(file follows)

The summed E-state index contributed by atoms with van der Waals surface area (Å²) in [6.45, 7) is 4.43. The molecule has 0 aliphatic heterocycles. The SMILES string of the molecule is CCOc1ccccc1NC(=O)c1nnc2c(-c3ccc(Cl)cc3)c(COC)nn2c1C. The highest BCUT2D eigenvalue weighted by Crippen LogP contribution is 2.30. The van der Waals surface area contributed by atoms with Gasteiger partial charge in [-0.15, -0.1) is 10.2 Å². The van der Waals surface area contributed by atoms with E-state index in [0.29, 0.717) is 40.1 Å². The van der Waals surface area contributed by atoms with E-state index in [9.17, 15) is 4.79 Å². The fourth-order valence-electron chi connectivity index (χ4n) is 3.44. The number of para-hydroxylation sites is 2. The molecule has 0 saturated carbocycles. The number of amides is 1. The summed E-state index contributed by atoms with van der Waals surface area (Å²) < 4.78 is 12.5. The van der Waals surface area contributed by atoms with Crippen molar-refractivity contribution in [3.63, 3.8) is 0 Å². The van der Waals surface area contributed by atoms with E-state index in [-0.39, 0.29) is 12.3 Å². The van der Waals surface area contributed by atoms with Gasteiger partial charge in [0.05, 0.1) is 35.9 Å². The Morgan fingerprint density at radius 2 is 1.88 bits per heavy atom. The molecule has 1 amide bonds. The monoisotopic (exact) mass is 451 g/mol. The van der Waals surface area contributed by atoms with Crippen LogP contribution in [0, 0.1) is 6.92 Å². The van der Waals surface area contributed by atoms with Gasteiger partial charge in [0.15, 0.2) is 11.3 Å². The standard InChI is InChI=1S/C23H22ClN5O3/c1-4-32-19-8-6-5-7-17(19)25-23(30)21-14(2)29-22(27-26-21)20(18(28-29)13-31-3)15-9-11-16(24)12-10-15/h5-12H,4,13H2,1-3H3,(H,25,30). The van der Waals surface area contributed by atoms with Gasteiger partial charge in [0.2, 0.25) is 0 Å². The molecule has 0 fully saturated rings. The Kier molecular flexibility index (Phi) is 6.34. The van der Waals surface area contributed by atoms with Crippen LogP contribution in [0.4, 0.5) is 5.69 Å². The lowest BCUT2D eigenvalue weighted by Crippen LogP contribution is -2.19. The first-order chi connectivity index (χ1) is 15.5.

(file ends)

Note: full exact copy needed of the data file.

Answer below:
The summed E-state index contributed by atoms with van der Waals surface area (Å²) in [6.45, 7) is 4.43. The molecule has 0 aliphatic heterocycles. The SMILES string of the molecule is CCOc1ccccc1NC(=O)c1nnc2c(-c3ccc(Cl)cc3)c(COC)nn2c1C. The highest BCUT2D eigenvalue weighted by Crippen LogP contribution is 2.30. The van der Waals surface area contributed by atoms with Gasteiger partial charge in [-0.15, -0.1) is 10.2 Å². The van der Waals surface area contributed by atoms with E-state index in [0.29, 0.717) is 40.1 Å². The van der Waals surface area contributed by atoms with E-state index in [9.17, 15) is 4.79 Å². The fourth-order valence-electron chi connectivity index (χ4n) is 3.44. The number of para-hydroxylation sites is 2. The molecule has 0 saturated carbocycles. The number of amides is 1. The summed E-state index contributed by atoms with van der Waals surface area (Å²) < 4.78 is 12.5. The van der Waals surface area contributed by atoms with Crippen molar-refractivity contribution in [3.63, 3.8) is 0 Å². The van der Waals surface area contributed by atoms with E-state index in [-0.39, 0.29) is 12.3 Å². The van der Waals surface area contributed by atoms with Gasteiger partial charge in [0.05, 0.1) is 35.9 Å². The Morgan fingerprint density at radius 2 is 1.88 bits per heavy atom. The molecule has 1 amide bonds. The monoisotopic (exact) mass is 451 g/mol. The van der Waals surface area contributed by atoms with Crippen LogP contribution in [0, 0.1) is 6.92 Å². The van der Waals surface area contributed by atoms with Gasteiger partial charge in [0.15, 0.2) is 11.3 Å². The standard InChI is InChI=1S/C23H22ClN5O3/c1-4-32-19-8-6-5-7-17(19)25-23(30)21-14(2)29-22(27-26-21)20(18(28-29)13-31-3)15-9-11-16(24)12-10-15/h5-12H,4,13H2,1-3H3,(H,25,30). The van der Waals surface area contributed by atoms with Gasteiger partial charge in [0.2, 0.25) is 0 Å². The molecule has 0 fully saturated rings. The Kier molecular flexibility index (Phi) is 6.34. The van der Waals surface area contributed by atoms with Crippen LogP contribution in [0.4, 0.5) is 5.69 Å². The lowest BCUT2D eigenvalue weighted by Crippen LogP contribution is -2.19. The first-order chi connectivity index (χ1) is 15.5.